2011-12-20 / Front Page

72-Year-Old Poland Man Busy Crafting Ocean Boat At Home On State Road 42

Tom West To Set Sail From Kentucky Lake In Ideal Spring Conditions
by Michael Stanley Staff Writer


Tom West fastens interior paneling near the captain’s chair of his large ocean boat while working on his project late last week along State Road 42 in Poland. (Staff Photo) Tom West fastens interior paneling near the captain’s chair of his large ocean boat while working on his project late last week along State Road 42 in Poland. (Staff Photo) In a landlocked location such as the Clay-Owen county line area along State Road 42, the Wabash River and Cagles Mill Lake are about as close to a large body of water as area residents can get without planning a road trip.

Poland resident Tom West plans to make just such a trip, traveling about five hours south on U.S. 231 to southwestern Kentucky and Kentucky Lake to set sail for a long awaited voyage.

Growing up on a farm, West said he made his family ‘madder than hell’ when he left home to obtain a higher education.

The 72-year-old retired electronics engineer from Indiana University has a degree in Astro Physics and a master’s degree in Physics.

“I worked interfacing atomic energy equipment to computers,” West said. “I’ve got a hell of an education and a lot of experience. We hope to have this (boat) done by spring. I thought I’d have it done sooner than this; I thought it would be like building a house. Well, we put our house up in a week, but it usually takes people about 15 years to build something like this.”


Completely custom built from the ground up in the front yard of Tom West, the 60x16 ‘Faith’ is approximately four to five months from completion. The ocean boat can be seen while traveling along State Road 42 in Poland and is much more than a large scale toy. West has spent the last four years literally working daily on his labor of love. (Staff Photo) Completely custom built from the ground up in the front yard of Tom West, the 60x16 ‘Faith’ is approximately four to five months from completion. The ocean boat can be seen while traveling along State Road 42 in Poland and is much more than a large scale toy. West has spent the last four years literally working daily on his labor of love. (Staff Photo) The 60x16 vessel has been a nearly four-year la- bor of love for West. Completely crafted from the ground up, West explained that the curved steel body, framing and all other components were assembled in his front yard along State Road 42 in Poland. The 14 layers of paint currently on the exterior of the vessel aren’t quite the finished product, either, with a few more coats of Marine paint to come.

“It’s going through Spencer, because U.S. 231 travels down to Kentucky Lake and it doesn’t have too many height restrictions,” West explained. “Kentucky Lake has a waterway that goes all the way to the gulf at the other end. It’s called ‘Tombigbee Waterway,’ a lot of people that use Kentucky Lake take their boats back and forth in that waterway in the summer. The government built the waterway for barge traffic.”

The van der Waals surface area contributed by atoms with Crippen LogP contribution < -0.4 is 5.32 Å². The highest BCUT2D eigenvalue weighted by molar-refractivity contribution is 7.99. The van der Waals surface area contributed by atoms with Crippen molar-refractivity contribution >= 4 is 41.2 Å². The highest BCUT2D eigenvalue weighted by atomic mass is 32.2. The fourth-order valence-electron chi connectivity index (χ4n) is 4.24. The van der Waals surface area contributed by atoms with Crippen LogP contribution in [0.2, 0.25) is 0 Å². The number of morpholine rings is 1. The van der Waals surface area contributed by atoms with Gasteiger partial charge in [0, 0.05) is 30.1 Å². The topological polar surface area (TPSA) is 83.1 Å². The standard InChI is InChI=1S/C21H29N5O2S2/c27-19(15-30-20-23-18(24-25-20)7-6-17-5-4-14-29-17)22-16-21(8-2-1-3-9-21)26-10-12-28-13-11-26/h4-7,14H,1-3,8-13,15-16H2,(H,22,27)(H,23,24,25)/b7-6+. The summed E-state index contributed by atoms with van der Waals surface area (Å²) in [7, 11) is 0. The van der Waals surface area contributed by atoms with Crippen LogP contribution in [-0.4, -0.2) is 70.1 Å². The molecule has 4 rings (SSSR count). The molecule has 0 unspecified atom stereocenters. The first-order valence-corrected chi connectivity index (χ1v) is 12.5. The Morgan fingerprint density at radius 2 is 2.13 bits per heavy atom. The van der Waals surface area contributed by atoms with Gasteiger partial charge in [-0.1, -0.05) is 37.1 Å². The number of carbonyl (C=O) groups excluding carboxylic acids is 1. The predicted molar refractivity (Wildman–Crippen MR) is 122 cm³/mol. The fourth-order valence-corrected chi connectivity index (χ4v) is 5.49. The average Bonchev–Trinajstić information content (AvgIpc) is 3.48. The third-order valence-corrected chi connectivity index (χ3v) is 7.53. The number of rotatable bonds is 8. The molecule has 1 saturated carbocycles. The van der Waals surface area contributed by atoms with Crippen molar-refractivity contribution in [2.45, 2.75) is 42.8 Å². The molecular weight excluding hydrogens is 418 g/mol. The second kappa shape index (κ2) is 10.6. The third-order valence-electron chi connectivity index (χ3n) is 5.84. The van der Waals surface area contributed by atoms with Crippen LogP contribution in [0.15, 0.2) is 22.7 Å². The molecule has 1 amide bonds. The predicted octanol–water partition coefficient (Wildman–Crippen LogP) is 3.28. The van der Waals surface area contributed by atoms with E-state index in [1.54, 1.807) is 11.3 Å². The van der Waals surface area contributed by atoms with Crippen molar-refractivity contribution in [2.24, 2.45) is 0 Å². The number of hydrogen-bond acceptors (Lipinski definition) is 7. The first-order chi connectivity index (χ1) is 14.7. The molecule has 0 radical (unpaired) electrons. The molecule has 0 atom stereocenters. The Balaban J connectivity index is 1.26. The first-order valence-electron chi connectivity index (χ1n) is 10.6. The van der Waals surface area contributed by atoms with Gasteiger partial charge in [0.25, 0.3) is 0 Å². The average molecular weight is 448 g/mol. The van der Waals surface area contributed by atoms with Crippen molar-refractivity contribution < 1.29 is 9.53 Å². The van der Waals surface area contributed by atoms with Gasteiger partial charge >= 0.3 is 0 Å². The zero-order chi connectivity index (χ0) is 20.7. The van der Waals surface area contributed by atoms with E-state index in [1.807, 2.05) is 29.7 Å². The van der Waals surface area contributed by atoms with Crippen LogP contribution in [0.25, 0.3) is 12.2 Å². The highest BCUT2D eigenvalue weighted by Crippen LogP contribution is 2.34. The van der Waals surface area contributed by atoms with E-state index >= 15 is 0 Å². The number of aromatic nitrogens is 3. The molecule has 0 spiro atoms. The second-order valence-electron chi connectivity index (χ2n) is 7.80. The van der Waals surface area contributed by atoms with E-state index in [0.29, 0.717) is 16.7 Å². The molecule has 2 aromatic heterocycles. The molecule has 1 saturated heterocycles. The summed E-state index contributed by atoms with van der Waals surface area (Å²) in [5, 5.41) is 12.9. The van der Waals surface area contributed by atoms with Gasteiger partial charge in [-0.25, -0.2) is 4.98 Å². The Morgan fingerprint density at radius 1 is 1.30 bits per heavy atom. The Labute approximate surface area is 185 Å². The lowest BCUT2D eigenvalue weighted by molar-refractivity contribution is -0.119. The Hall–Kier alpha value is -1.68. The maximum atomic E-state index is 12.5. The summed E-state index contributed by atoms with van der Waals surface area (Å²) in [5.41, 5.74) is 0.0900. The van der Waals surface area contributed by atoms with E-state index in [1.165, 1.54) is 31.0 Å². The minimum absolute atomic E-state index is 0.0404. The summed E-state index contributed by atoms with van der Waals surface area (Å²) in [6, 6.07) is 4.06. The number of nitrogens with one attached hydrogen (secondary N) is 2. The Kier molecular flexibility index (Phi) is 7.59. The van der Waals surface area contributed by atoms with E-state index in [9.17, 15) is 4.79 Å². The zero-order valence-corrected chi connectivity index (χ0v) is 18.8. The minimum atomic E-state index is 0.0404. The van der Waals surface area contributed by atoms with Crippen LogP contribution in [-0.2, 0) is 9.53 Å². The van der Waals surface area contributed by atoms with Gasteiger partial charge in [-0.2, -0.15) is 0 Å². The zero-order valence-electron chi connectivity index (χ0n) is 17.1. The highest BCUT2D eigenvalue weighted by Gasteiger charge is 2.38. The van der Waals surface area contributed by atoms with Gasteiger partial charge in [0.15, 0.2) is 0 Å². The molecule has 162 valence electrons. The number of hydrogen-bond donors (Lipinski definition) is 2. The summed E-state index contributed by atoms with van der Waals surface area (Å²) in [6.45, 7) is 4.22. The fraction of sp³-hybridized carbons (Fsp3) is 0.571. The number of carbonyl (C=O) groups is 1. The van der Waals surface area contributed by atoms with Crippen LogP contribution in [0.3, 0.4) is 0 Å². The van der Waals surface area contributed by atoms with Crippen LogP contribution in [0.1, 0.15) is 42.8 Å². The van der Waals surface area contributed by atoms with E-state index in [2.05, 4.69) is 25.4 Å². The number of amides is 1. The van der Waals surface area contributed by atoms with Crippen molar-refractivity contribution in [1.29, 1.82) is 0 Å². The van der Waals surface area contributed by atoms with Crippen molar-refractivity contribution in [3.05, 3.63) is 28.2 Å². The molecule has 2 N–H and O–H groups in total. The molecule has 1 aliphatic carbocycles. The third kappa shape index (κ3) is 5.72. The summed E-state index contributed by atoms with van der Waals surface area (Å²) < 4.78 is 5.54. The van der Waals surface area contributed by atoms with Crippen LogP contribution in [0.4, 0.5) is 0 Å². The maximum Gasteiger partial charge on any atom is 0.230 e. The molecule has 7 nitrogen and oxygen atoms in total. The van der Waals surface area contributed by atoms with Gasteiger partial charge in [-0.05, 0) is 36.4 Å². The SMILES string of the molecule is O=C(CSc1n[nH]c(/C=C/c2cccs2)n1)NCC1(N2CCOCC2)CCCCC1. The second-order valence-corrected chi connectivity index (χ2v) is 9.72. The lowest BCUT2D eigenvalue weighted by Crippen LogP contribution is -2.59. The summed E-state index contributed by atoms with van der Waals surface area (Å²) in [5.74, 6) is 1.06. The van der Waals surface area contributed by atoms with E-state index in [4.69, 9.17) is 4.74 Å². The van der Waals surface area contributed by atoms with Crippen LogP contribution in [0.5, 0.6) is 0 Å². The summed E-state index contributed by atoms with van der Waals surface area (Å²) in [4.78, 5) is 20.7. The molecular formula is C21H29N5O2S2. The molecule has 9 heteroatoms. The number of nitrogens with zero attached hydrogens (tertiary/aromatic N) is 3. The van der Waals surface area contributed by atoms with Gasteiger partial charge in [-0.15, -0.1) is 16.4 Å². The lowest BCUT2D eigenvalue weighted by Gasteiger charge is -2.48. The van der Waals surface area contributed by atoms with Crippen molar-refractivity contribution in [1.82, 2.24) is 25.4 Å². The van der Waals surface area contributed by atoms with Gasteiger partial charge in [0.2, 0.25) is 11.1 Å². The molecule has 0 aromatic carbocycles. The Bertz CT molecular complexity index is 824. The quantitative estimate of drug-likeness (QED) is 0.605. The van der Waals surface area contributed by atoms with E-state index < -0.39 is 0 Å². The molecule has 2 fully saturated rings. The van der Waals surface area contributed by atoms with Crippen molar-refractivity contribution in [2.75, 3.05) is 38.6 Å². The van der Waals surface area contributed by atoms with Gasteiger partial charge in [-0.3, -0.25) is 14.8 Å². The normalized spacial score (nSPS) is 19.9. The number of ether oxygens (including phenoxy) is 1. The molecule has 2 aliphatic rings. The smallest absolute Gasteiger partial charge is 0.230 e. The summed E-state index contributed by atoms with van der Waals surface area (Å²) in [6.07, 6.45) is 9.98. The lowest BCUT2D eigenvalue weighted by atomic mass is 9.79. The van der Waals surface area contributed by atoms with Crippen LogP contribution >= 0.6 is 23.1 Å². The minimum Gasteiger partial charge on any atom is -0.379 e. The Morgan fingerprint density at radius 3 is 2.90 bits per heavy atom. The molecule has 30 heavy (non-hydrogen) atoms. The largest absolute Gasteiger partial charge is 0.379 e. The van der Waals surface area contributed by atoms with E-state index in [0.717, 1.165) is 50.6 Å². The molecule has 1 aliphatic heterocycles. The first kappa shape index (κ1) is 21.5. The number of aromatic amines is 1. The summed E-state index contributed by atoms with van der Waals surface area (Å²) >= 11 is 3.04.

At least four large sails of Dacron material are being made in Connecticut, at a cost of approximately $4,000 each.

On the rear of the upper decking of the boat are two wind generators to help gather any extra electricity for the voyage.

“I’ve got a guy helping me who’s a brother-in-law, he helps two or three days a week, then I have another guy I pay once or twice a week,” West said. Used to, I’d do just about all of it on my own, but I’m trying to meet a deadline now to get out of here when the water is high in the springtime.”

The interior of the boat is designed with several types of high quality hardwood finishes from sidewall paneling to kitchen cabinets and hand-crafted steps.

“It’s got three bedrooms, two bathrooms, a living room, kitchen and you could put quite a bit more in it,” West said. “The inside steering station isn’t completed yet, but it’s complete with sonar, radar, marine radio, single-side ban radio, emergency radio and even auto pilot – it’ll sail itself. The radar, sonar and everything communicates to the auto pilot, so you can fall asleep as long as everything is working properly.”

He’s also put a lot of thought into general maintenance of the boat, including tanks on the underbelly of the boat.

“It’s got sewer tanks, water tanks and this whole area in the kitchen can be taken out by removing a few screws so you can get in there to work on those tanks we made,” West said. “There’s a diesel generator and two big banks of batteries.”

Having visited Hawaii a few times, but noticing the costly amount to stay and the large number of boats, West had an idea.

“I thought if I had my own boat, I could just stay there for as long as I wanted to and it wouldn’t cost me too much,” he said. “I didn’t really realize what it cost to keep these boats out the way they do... it can cost as much as $1,000 a day to dock one. So with big boats, you just anchor out. In Hilton Head (Island), if you go in the wrong dock, it’s $15 or $20 a foot, so you have to know where you’re going.”

West explained that many folks have expressed an interest in being invited for his eventual journey, noting that those who helped work on the project are welcome to go for a sail anytime.

While the vessel is a sail boat, it’s also equipped with a diesel engine and two 250-gallon tanks, expected to last up to 1,000 miles. West will need to utilize the diesel engines, he said, to get the boat to the ocean.

Although he doesn’t have a set route planned or a crew selected, West acknowledged he has plenty more work to be completed in the next few months before he can set sail and bid his naysayers a bon voyage.

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